How Do You Go About Getting People at Work to Do Things You Want Them to Do? Part 2 – Day 98

Wednesday 20:54, Old Bethnal Green Road, London

One of the most painful and rigid ways of exerting control over someone else is through rules and regulations. This form of control can suck the life out of anyone, leaving you powerless, incapacitated to do anything, and takes a little bite off your humanity until what’s left is an empty shell of meaningless motions and actions.

Another word for this form of control is bureaucracy, and whilst most of us associate this with the inefficient administration of public bodies its original meaning from a management perspective evokes images of an optimally structured organisation where rules and regulations allow for a fair way of conducting business.

Bureaucratic control is also defined as an indirect form of control and whilst initially it didn’t seem like we really used bureaucratic control at FSG, it suddenly dawned upon me that I was wrong. I just hadn’t seen it for what it was.

How many of you have a staff handbook, for example? At work we call it the Company Reference Manual (sounds inviting, right?) and it consists of 29 pages of do’s and dont’s. It’s an awfully tedious read and if I had to take guess I’d say that very few people have read it. And if they have, very few actually remember its content.

One of the more fascinating methods of bureaucratic control is the concept of the panopticon, devised by this dead guy I use to see on my way to the library at UCL. Let me explain before I continue the main story. Upon his death, Bentham donated his body to science and wanted it publicly dissected. What’s spooky is that his head ended up perched on top of his auto-icon, which was located at the end of the South Cloisters. So every time I went to the library, you saw this mummified dead guy looking out into the void.

Ok, back to the panopticon. In this type of institutional building those being indirectly supervised conform to the desired behaviour through the potential of direct supervision. Imagine a prison block designed in such a way that all inmates were under the impression that the prison guards could observe any of them directly but they didn’t know if or when this could occur.

Sounds familiar? No? Think again.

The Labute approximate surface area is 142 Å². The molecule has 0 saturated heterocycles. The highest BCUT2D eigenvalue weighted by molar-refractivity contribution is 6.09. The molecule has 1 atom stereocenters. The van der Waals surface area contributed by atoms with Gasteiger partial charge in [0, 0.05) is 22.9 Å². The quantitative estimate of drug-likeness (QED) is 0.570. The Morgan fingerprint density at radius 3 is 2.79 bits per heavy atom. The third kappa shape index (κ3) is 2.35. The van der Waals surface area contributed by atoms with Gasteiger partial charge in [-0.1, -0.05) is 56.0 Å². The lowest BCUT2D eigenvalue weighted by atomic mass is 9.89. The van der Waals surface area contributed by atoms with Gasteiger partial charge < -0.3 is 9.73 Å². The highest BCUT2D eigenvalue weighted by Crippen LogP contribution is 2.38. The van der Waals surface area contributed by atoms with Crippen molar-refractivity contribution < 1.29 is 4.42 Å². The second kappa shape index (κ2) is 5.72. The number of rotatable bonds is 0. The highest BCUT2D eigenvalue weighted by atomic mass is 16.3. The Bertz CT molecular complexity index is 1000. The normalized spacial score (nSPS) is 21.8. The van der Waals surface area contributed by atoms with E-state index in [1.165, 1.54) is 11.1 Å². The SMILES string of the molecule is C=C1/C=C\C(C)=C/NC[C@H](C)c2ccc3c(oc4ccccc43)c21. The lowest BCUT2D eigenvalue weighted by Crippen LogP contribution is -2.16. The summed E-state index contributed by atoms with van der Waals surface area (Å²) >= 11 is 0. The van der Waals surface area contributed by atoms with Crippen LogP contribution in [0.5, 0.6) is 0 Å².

Think of your behaviour when you see a speed camera. Does it make you slow down a little? Probably. What about if they were fake or broken but you couldn’t tell? Would you slow down? I think you probably would.

In sales we use these things called Customer Relationship Tools, or CRMs. The most popular one is Salesforce and it is the bane of most sales people’s and sales managers’ life alike. In a nutshell it allows individuals to organise their work and manage their sales pipelines. It also allows managers to run reports at any given time without anyone knowing. The problem though is that the system can very quickly fill up with ‘bad data’ if it’s not kept up-to-date. At its best, Salesforce has the potential to make a significant improvement in all sales peoples’ lives and allow managers to produce realistic forecasts. At its worst, it’s a lose-lose situation and brings out a nagging and frustrated manager and a sales person that no longer cares.

While bureaucratic control has a place in organisations, I don’t feel it’s a particularly efficient way of getting people at work to do what you want them to do. Often, you get unintended consequences like exaggerated and unrealistic pipelines.

Another downside of bureaucratic control is something called rational instrumentality. It’s where individuals adhere to rules and regulations no matter what and fail to understand the value of a situation. An example of this lead to the death of Alison Hume in 2009, as firefighters were told they were not allowed to rescue her from the mineshaft she had fallen in to and ultimately became a death trap. The opposite of rational instrumentality is knows as substantial instrumentality and took place as firefighters ran to the rescue of those that were trapped in the World Trade Center towers in New York in 2001. Here, people lost their lives because they cared and wanted to help.

I think it’s fair to say that a little bit of bureaucratic control is necessary as it outlines the basic rules and regulations associated with employment. However, too much usually leads to a whole heap of unintended consequences, and as managers we have the responsibility to identify those unintended consequences and prevent them from happening.


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